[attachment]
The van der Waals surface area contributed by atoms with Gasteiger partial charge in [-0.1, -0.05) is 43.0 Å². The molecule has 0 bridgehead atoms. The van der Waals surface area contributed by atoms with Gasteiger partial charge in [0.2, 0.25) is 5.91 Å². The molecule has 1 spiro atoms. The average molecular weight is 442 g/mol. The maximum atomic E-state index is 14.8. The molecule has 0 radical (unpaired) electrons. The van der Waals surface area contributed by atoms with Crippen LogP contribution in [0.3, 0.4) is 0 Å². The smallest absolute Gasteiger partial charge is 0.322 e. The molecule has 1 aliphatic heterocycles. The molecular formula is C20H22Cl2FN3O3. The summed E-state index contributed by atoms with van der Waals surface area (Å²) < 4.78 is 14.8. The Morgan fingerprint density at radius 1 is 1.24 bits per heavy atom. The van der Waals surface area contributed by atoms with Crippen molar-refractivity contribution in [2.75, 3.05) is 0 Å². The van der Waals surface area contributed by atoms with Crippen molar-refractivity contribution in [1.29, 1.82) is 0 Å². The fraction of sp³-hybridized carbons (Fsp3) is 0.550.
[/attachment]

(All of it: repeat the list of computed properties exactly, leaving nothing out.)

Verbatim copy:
The van der Waals surface area contributed by atoms with Gasteiger partial charge in [-0.1, -0.05) is 43.0 Å². The molecule has 0 bridgehead atoms. The van der Waals surface area contributed by atoms with Gasteiger partial charge in [0.2, 0.25) is 5.91 Å². The molecule has 1 spiro atoms. The average molecular weight is 442 g/mol. The maximum atomic E-state index is 14.8. The molecule has 0 radical (unpaired) electrons. The van der Waals surface area contributed by atoms with Crippen LogP contribution in [0.3, 0.4) is 0 Å². The smallest absolute Gasteiger partial charge is 0.322 e. The molecule has 1 aliphatic heterocycles. The molecular formula is C20H22Cl2FN3O3. The summed E-state index contributed by atoms with van der Waals surface area (Å²) < 4.78 is 14.8. The Morgan fingerprint density at radius 1 is 1.24 bits per heavy atom. The van der Waals surface area contributed by atoms with Crippen molar-refractivity contribution in [2.75, 3.05) is 0 Å². The van der Waals surface area contributed by atoms with Crippen molar-refractivity contribution in [1.29, 1.82) is 0 Å². The fraction of sp³-hybridized carbons (Fsp3) is 0.550.